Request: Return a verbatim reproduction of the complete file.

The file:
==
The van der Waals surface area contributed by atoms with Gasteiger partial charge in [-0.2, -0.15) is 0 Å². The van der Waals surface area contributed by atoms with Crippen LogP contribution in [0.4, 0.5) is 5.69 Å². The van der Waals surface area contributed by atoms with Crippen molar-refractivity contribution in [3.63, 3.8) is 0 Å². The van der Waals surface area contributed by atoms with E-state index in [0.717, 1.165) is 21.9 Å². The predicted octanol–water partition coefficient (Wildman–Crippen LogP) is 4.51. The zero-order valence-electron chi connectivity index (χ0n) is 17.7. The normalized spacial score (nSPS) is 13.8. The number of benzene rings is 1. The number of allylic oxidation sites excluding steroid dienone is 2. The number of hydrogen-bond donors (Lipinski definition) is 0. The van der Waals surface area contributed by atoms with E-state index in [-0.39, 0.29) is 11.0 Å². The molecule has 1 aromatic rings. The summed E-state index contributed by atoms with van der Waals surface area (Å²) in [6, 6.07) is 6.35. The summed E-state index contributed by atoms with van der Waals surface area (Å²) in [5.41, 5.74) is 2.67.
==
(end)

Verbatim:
The van der Waals surface area contributed by atoms with Gasteiger partial charge in [-0.2, -0.15) is 0 Å². The van der Waals surface area contributed by atoms with Crippen LogP contribution in [0.4, 0.5) is 5.69 Å². The van der Waals surface area contributed by atoms with Crippen molar-refractivity contribution in [3.63, 3.8) is 0 Å². The van der Waals surface area contributed by atoms with E-state index in [0.717, 1.165) is 21.9 Å². The predicted octanol–water partition coefficient (Wildman–Crippen LogP) is 4.51. The zero-order valence-electron chi connectivity index (χ0n) is 17.7. The normalized spacial score (nSPS) is 13.8. The number of benzene rings is 1. The number of allylic oxidation sites excluding steroid dienone is 2. The number of hydrogen-bond donors (Lipinski definition) is 0. The van der Waals surface area contributed by atoms with E-state index in [-0.39, 0.29) is 11.0 Å². The molecule has 1 aromatic rings. The summed E-state index contributed by atoms with van der Waals surface area (Å²) in [6, 6.07) is 6.35. The summed E-state index contributed by atoms with van der Waals surface area (Å²) in [5.41, 5.74) is 2.67.